“For a calm, tranquil atmosphere, the peace lily is sure to reign supreme. The clue is in its common name,” says Henry Davenport of houseplant experts at Horticulturist Henry Davenport. “Their elegant white flowers and lush green foliage not only add visual appeal; They also help purify the air and reduce stress levels. Plus, the peace lily thrives in low light conditions and is relatively low maintenance, so you don’t have to worry about its care – just enjoy the peaceful feelings it brings.’
The best soothing aromatic plant is jasmine
If scent is something that gives you instant calm, look for a fragrant houseplant like jasmine.
“Nothing is more tranquil than jasmine indoors,” says Julian Palframand of British Garden Centres. “Jasmine emits a sweet scent that can promote relaxation, improve sleep quality and can be therapeutic for anxious minds. Requires bright light and moderate watering.
Best Houseplants for Upgrading – Bromeliads and Prayer Plants
Our brains respond to bright colors by releasing the feel-good chemical dopamine, giving us a natural high. So it makes sense that colorful houseplants can help us feel happier.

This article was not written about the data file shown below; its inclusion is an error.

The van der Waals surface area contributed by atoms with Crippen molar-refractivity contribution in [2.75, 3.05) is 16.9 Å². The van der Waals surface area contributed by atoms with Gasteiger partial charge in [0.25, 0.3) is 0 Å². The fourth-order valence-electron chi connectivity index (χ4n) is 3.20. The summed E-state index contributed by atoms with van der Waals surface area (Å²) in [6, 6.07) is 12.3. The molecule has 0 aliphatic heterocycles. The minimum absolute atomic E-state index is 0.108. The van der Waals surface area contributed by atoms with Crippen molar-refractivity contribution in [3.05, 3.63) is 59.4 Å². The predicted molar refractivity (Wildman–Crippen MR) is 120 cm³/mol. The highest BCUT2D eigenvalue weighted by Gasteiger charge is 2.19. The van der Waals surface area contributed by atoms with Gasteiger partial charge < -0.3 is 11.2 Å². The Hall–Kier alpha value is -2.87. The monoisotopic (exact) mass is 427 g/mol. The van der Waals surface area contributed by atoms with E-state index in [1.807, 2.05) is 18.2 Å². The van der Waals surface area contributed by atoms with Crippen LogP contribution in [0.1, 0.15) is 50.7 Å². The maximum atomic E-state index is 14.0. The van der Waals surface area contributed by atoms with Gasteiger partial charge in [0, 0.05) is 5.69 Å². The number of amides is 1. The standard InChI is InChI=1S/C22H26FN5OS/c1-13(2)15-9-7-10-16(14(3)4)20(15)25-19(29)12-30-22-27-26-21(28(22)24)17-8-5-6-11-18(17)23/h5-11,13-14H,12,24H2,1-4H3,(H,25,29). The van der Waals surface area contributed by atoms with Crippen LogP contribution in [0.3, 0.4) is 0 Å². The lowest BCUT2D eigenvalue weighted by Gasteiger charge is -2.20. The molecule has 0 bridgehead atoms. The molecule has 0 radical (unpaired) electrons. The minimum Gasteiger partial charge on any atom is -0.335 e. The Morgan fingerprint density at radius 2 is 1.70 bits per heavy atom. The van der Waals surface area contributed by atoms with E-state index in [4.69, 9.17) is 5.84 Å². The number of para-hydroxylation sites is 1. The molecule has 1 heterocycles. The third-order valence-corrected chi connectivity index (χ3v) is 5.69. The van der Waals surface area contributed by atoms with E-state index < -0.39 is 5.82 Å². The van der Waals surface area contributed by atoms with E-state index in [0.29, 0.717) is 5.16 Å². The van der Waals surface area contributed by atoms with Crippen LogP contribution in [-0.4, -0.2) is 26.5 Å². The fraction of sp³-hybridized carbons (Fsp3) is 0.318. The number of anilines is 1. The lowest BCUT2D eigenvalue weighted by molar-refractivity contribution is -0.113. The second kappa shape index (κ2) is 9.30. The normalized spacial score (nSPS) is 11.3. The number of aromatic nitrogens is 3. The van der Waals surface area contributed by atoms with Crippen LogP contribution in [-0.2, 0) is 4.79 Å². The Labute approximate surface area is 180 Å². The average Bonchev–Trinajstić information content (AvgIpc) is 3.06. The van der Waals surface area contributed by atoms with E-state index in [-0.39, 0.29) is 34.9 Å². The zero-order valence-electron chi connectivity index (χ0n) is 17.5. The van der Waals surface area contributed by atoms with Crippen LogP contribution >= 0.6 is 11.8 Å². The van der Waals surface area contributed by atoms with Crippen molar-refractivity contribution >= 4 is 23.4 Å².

Bromeliad is a great choice with a tropical shimmer of pink. “If you’re looking for a plant that can add a touch of color and tropical ambiance to your home, consider purchasing bromeliads. “These plants feature gorgeous foliage in vibrant colors such as red, orange, yellow, pink, and purple,” says Julian Palframand. “In addition, they often Bromeliads produce brightly colored flowers that can last for several weeks.”
A prayer plant is another option to add a splash of color and energy to your space. “With its strikingly patterned leaves that fold at night to resemble hands in prayer, this prayer station adds liveliness and dynamism to any room,” says Henry Davenport. “The unique foliage and its wonderful movements throughout the day can lift the spirits and bring joy to your surroundings.”
Best Houseplants to Reduce Stress – Snake Plant and Pothos
If you’re not naturally an environmentalist, caring for a high-maintenance plant may increase your anxiety rather than decrease it. But you don’t need to miss a little vital treatment. Instead, choose an easy-care, non-killable plant such as the snake plant. Snake plant care is very easy.